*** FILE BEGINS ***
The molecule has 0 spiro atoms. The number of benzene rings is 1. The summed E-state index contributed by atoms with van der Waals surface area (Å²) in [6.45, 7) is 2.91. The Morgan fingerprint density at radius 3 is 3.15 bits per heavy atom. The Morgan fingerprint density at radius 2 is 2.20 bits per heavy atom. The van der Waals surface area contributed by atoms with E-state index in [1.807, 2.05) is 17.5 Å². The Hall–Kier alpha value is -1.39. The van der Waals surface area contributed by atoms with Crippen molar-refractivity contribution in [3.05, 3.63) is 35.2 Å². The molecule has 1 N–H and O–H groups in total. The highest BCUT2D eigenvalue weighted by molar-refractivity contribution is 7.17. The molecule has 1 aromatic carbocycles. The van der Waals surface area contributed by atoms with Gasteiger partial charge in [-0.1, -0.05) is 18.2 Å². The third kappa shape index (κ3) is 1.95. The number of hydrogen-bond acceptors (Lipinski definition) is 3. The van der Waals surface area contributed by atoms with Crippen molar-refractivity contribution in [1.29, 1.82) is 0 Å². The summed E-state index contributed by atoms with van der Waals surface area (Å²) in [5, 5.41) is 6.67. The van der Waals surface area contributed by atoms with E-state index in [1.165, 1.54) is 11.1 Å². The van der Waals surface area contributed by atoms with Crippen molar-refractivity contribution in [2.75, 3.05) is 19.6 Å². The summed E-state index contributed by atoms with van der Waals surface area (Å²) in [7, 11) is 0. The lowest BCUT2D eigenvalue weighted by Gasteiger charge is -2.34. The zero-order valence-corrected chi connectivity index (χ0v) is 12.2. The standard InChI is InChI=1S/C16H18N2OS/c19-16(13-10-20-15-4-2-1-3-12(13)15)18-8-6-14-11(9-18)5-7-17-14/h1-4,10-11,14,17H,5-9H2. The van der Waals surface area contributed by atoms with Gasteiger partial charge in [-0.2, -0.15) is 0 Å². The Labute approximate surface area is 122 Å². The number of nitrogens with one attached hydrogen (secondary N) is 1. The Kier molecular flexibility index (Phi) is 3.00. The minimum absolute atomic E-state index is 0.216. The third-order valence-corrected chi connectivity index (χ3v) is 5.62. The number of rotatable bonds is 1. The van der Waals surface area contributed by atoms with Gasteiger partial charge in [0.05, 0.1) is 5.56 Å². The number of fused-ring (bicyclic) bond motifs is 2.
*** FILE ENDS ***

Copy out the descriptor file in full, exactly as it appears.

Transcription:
The molecule has 0 spiro atoms. The number of benzene rings is 1. The summed E-state index contributed by atoms with van der Waals surface area (Å²) in [6.45, 7) is 2.91. The Morgan fingerprint density at radius 3 is 3.15 bits per heavy atom. The Morgan fingerprint density at radius 2 is 2.20 bits per heavy atom. The van der Waals surface area contributed by atoms with E-state index in [1.807, 2.05) is 17.5 Å². The Hall–Kier alpha value is -1.39. The van der Waals surface area contributed by atoms with Crippen molar-refractivity contribution in [3.05, 3.63) is 35.2 Å². The molecule has 1 N–H and O–H groups in total. The highest BCUT2D eigenvalue weighted by molar-refractivity contribution is 7.17. The molecule has 1 aromatic carbocycles. The van der Waals surface area contributed by atoms with Gasteiger partial charge in [-0.1, -0.05) is 18.2 Å². The third kappa shape index (κ3) is 1.95. The number of hydrogen-bond acceptors (Lipinski definition) is 3. The van der Waals surface area contributed by atoms with Crippen molar-refractivity contribution in [1.29, 1.82) is 0 Å². The summed E-state index contributed by atoms with van der Waals surface area (Å²) in [5, 5.41) is 6.67. The van der Waals surface area contributed by atoms with E-state index in [1.165, 1.54) is 11.1 Å². The van der Waals surface area contributed by atoms with Crippen molar-refractivity contribution in [2.75, 3.05) is 19.6 Å². The summed E-state index contributed by atoms with van der Waals surface area (Å²) in [7, 11) is 0. The lowest BCUT2D eigenvalue weighted by Gasteiger charge is -2.34. The zero-order valence-corrected chi connectivity index (χ0v) is 12.2. The standard InChI is InChI=1S/C16H18N2OS/c19-16(13-10-20-15-4-2-1-3-12(13)15)18-8-6-14-11(9-18)5-7-17-14/h1-4,10-11,14,17H,5-9H2. The van der Waals surface area contributed by atoms with Gasteiger partial charge in [-0.2, -0.15) is 0 Å². The Labute approximate surface area is 122 Å². The number of nitrogens with one attached hydrogen (secondary N) is 1. The Kier molecular flexibility index (Phi) is 3.00. The minimum absolute atomic E-state index is 0.216. The third-order valence-corrected chi connectivity index (χ3v) is 5.62. The number of rotatable bonds is 1. The van der Waals surface area contributed by atoms with Gasteiger partial charge in [0.05, 0.1) is 5.56 Å². The number of fused-ring (bicyclic) bond motifs is 2.